My husband and I have been together for 12 years, eight of them married, four of them teenaged.
That’s right; I met my husband when I was 16 years old, and halfway through college I married my high school sweetheart.
So far, I’ve been incredibly lucky. Though our relationship has had its ups and downs, stresses and joys, we’ve reached a point where it feels very solid. I think we are in it for the long haul. I think we always have been.
But did I really know that standing at the altar at 20 years old? Of course, I would have told you yes, but the answer is I didn’t. Marriage was too large a concept for me to grasp. Part of me knows it still is. I can’t pretend I know what lies ahead. I’m eight years in, and if this turns out how I’d like, we’ll have decades left to go.
It’s like thinking you’ll know what a movie is about in the first 15 minutes. I mean you might have a pretty good grasp, but you can never say for sure. Plot twists happen. I’m at least old enough to see that now.
I could wax poetic all day long about how my husband and I have weathered storms together and grown up side by side and put in the hard effort it takes to make a marriage work, and that would all be true, but when it comes right down to it we both took a massive gamble and got lucky as hell.
But if our relationship remains good and strong, the kind of relationship I want to model for our children, I also want them to know that we are the exception, not the norm. I don’t want my kids to dive headfirst into teenage romance thinking they’ve found the one, even if it turned out well for me.
Because the thing is, it’s hard to have perspective on the intense feelings you have when you’re in your teens and early twenties. Everything feels so high stakes. Romance becomes so much larger than life. I fought tooth and nail with anyone who would dare act like I wasn’t ready to get married. I wouldn’t stop for a second to listen to anyone who gave advice I perceived as negative or doubtful of my maturity, even if it was spoken out of love.
I pointed to my parents and grandparents, and their long successful young marriages, and assumed marital success was in my blood. But that’s not what I want my kids to think. I want them to know there is nothing in their DNA that guarantees them a happy marriage, whether they wed at 16 or 60.
I want them to understand that we are the exception and not the rule. I want them to look at the statistics surrounding young marriage and not decide like I did, that they are some sort of special snowflake that the rules don’t apply to.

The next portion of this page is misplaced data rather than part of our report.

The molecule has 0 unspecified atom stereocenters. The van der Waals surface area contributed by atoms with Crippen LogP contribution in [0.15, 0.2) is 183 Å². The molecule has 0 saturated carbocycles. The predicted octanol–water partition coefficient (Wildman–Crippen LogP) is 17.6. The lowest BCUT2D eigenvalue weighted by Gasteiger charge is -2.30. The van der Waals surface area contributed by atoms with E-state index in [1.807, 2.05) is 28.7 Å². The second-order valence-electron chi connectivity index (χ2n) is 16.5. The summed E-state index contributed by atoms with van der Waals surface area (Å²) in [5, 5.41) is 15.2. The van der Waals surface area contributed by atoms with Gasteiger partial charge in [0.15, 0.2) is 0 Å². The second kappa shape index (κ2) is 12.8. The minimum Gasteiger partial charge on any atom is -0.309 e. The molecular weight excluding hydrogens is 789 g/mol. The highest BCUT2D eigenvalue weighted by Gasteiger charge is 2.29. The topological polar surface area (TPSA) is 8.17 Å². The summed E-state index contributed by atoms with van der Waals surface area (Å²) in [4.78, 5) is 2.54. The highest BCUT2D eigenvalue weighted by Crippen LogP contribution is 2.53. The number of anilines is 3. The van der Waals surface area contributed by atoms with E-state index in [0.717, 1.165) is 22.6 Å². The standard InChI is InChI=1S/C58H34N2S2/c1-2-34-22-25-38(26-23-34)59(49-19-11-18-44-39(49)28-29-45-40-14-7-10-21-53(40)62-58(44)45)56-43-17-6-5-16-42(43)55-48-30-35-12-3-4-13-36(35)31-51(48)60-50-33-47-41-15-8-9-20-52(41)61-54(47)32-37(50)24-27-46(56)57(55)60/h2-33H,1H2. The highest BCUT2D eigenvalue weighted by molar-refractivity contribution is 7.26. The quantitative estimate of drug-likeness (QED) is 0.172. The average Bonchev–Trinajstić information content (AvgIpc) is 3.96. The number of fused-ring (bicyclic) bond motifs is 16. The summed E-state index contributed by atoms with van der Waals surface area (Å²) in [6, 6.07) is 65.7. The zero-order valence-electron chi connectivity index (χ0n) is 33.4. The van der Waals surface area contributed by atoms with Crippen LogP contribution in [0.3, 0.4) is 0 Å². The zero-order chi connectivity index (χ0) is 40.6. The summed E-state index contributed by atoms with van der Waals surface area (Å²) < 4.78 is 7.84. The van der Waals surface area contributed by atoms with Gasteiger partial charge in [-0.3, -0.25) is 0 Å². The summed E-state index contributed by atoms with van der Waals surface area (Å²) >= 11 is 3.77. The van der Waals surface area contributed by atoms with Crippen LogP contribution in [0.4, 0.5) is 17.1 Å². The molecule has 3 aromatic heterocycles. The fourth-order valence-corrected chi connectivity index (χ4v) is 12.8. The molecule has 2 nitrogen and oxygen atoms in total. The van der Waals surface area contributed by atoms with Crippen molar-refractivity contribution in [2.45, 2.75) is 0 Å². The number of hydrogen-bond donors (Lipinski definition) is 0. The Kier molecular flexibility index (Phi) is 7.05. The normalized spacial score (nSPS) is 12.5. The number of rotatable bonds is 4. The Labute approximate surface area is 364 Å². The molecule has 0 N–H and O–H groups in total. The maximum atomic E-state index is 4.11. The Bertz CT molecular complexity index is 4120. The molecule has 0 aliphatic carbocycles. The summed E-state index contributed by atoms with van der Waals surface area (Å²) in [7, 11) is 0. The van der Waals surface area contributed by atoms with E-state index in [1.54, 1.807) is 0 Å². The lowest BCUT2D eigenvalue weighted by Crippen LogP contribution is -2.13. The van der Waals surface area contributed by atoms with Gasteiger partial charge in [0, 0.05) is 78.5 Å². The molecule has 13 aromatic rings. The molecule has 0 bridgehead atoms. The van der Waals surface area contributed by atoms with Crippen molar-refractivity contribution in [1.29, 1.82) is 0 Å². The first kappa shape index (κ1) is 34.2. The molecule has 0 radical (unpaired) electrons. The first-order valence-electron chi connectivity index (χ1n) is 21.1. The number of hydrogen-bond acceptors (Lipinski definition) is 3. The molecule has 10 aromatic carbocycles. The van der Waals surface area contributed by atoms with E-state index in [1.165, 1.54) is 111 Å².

I want them to know that we got lucky. I could wax poetic all day long about how my husband and I have weathered storms together and grown up side by side and put in the hard effort it takes to make a marriage work, and that would all be true, but when it comes right down to it we both took a massive gamble and got lucky as hell.
We couldn’t have predicted the people we would become over the years. We heard the warnings of “people change” and didn’t fully believe it.
I often said this was true no matter what age you get married (and it is, to an extent). But I didn’t yet understand that my brain was still developing, that I would still be in such an intense period of growth for the first decade of my marriage. I didn’t really get it, but I want my kids to get it.
Because the truth is, I could just as easily be telling this story as a cautionary tale. This very well could have been a monumental mistake, like all the other teenage brides I once knew, now long divorced. I like to think I’m special, that I knew what I was doing all along, but if I’m honest with myself, it’s been a little hard fought love and a whole lot of luck.
In a few more years we’ll pull down a box with an old bottle of wine and love letters we wrote on our wedding day, and laugh at how stupid and naive we were. We’ll wonder how on earth we ever made it through those first few years intact if this was how we thought the world, and love, worked. And we’ll thank the stars and powers that be that luck was on our side that day.